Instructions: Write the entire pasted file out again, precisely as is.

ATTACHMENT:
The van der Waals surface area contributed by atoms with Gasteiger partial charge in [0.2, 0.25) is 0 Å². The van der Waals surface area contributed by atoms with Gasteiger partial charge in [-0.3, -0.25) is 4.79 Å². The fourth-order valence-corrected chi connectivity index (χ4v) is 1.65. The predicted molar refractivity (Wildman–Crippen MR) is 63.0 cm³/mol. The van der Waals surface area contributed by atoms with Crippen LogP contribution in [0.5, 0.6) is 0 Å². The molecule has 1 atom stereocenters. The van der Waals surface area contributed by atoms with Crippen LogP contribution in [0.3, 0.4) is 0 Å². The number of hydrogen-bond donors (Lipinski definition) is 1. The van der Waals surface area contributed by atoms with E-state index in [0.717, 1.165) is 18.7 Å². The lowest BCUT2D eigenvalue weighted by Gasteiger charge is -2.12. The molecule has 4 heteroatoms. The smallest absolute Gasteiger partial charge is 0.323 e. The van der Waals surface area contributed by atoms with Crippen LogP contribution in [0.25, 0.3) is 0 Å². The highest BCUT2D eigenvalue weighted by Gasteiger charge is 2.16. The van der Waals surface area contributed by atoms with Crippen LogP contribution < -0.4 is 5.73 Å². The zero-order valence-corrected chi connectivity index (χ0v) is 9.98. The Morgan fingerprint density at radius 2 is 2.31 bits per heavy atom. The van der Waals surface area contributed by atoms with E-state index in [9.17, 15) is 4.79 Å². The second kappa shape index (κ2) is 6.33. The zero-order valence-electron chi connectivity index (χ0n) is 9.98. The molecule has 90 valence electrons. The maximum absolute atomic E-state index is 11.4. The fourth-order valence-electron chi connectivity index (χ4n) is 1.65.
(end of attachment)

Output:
The van der Waals surface area contributed by atoms with Gasteiger partial charge in [0.2, 0.25) is 0 Å². The van der Waals surface area contributed by atoms with Gasteiger partial charge in [-0.3, -0.25) is 4.79 Å². The fourth-order valence-corrected chi connectivity index (χ4v) is 1.65. The predicted molar refractivity (Wildman–Crippen MR) is 63.0 cm³/mol. The van der Waals surface area contributed by atoms with Crippen LogP contribution in [0.5, 0.6) is 0 Å². The molecule has 1 atom stereocenters. The van der Waals surface area contributed by atoms with Crippen LogP contribution in [0.3, 0.4) is 0 Å². The number of hydrogen-bond donors (Lipinski definition) is 1. The van der Waals surface area contributed by atoms with E-state index in [0.717, 1.165) is 18.7 Å². The lowest BCUT2D eigenvalue weighted by Gasteiger charge is -2.12. The molecule has 4 heteroatoms. The smallest absolute Gasteiger partial charge is 0.323 e. The van der Waals surface area contributed by atoms with Crippen LogP contribution in [0.25, 0.3) is 0 Å². The highest BCUT2D eigenvalue weighted by Gasteiger charge is 2.16. The van der Waals surface area contributed by atoms with Crippen LogP contribution < -0.4 is 5.73 Å². The zero-order valence-corrected chi connectivity index (χ0v) is 9.98. The Morgan fingerprint density at radius 2 is 2.31 bits per heavy atom. The van der Waals surface area contributed by atoms with E-state index in [9.17, 15) is 4.79 Å². The second kappa shape index (κ2) is 6.33. The zero-order valence-electron chi connectivity index (χ0n) is 9.98. The molecule has 90 valence electrons. The maximum absolute atomic E-state index is 11.4. The fourth-order valence-electron chi connectivity index (χ4n) is 1.65.